GRREC Digital Storytelling Workshop Resources

 


Planning for Rigor

Bloom's

Bloom's Revised Taxonomy

Bloom created a learning taxonomy in 1956.  During the 1990's, a former student of Bloom's, Lorin Anderson, updated the taxonomy, hoping to add relevance for 21st century students and teachers. This new expanded taxonomy can help instructional designers and teachers to write and revise learning outcomes.

 Bloom's six major categories were changed from noun to verb forms.

The new terms are defined as:

Remembering

Retrieving, recognizing, and recalling relevant knowledge from long-term memory.

Understanding

Constructing meaning from oral, written, and graphic messages through interpreting, exemplifying, classifying, summarizing, inferring, comparing, and explaining.

Applying

Carrying out or using a procedure through executing, or implementing.

Analyzing

Breaking material into constituent parts, determining how the parts relate to one another and to an overall structure or purpose through differentiating, organizing, and attributing.

Evaluating

Making judgments based on criteria and standards through checking and critiquing.

Creating

Putting elements together to form a coherent or functional whole; reorganizing elements into a new pattern or structure through generating, planning, or producing.

Because the purpose of writing learning outcomes is to define what the instructor wants the student to do with the content, using learning outcomes will help students to better understand the purpose of each activity by clarifying the student’s activity. Verbs such as "know", "appreciate", "internalizing", and "valuing" do not define an explicit performance to be carried out by the learner. (Mager, 1997)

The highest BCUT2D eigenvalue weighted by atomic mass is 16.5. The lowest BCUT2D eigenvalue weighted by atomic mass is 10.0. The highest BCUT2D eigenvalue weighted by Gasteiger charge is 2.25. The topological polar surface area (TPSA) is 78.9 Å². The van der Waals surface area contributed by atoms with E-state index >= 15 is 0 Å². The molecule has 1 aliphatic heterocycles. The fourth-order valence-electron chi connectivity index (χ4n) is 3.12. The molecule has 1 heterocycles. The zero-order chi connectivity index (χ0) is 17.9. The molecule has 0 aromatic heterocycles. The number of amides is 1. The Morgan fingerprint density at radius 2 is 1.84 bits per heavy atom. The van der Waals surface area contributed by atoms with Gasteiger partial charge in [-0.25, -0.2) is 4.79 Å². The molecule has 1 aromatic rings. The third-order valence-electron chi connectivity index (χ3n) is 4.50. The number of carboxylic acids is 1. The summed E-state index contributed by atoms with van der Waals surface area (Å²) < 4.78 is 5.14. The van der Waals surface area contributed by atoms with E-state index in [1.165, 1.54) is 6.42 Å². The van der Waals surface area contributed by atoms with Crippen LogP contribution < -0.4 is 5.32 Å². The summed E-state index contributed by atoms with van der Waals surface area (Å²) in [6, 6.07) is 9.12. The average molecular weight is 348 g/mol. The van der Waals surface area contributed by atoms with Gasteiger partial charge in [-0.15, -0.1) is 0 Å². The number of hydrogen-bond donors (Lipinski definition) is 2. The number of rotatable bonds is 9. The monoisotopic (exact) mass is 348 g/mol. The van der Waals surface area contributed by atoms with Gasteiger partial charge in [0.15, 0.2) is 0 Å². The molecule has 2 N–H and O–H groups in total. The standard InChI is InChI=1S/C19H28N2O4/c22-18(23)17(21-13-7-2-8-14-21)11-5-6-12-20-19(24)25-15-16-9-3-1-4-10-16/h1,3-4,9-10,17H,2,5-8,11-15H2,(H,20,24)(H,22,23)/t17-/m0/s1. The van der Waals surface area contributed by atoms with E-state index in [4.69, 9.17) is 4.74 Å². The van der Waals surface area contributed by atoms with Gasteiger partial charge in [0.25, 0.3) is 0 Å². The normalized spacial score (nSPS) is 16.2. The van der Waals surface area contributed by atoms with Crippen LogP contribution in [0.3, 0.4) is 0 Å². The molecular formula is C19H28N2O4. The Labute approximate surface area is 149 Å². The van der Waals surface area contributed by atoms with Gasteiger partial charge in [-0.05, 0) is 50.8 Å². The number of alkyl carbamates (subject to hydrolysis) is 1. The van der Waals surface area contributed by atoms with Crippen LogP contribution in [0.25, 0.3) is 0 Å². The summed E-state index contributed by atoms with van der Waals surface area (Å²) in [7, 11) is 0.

Unclear Outcomes

Revised Outcomes

Students will know described cases of mental disorders.

Students will be able to review a set of facts and will be able to classify the appropriate type of mental disorder.

Students will understand the relevant and irrelevant numbers in a mathematical word problem.

Students will distinguish between relevant and irrelevant numbers in a mathematical word problem.

Students will know the best way to solve the word problem.

Students will judge which of the two methods is the best way to solve the word problem.

                                 Figure 2: Examples of unclear and revised outcomes.

References

Anderson, L. W., & Krathwohl, D. R. (Eds.). (2001). A taxonomy for learning, teaching and assessing: A revision of Bloom's Taxonomy of educational outcomes: Complete edition, New York : Longman.

 

Cruz, E. (2003). Bloom's revised taxonomy. In  B. Hoffman (Ed.), Encyclopedia of Educational Technology. Retrieved August 22, 2007, from http://coe.sdsu.edu/eet/articles/bloomrev/start.htm

 

Forehand, M. (2005). Bloom's taxonomy: Original and revised.. In M. Orey (Ed.), Emerging perspectives on learning, teaching, and technology. Retrieved August 22, 2007, from http://projects.coe.uga.edu/epltt/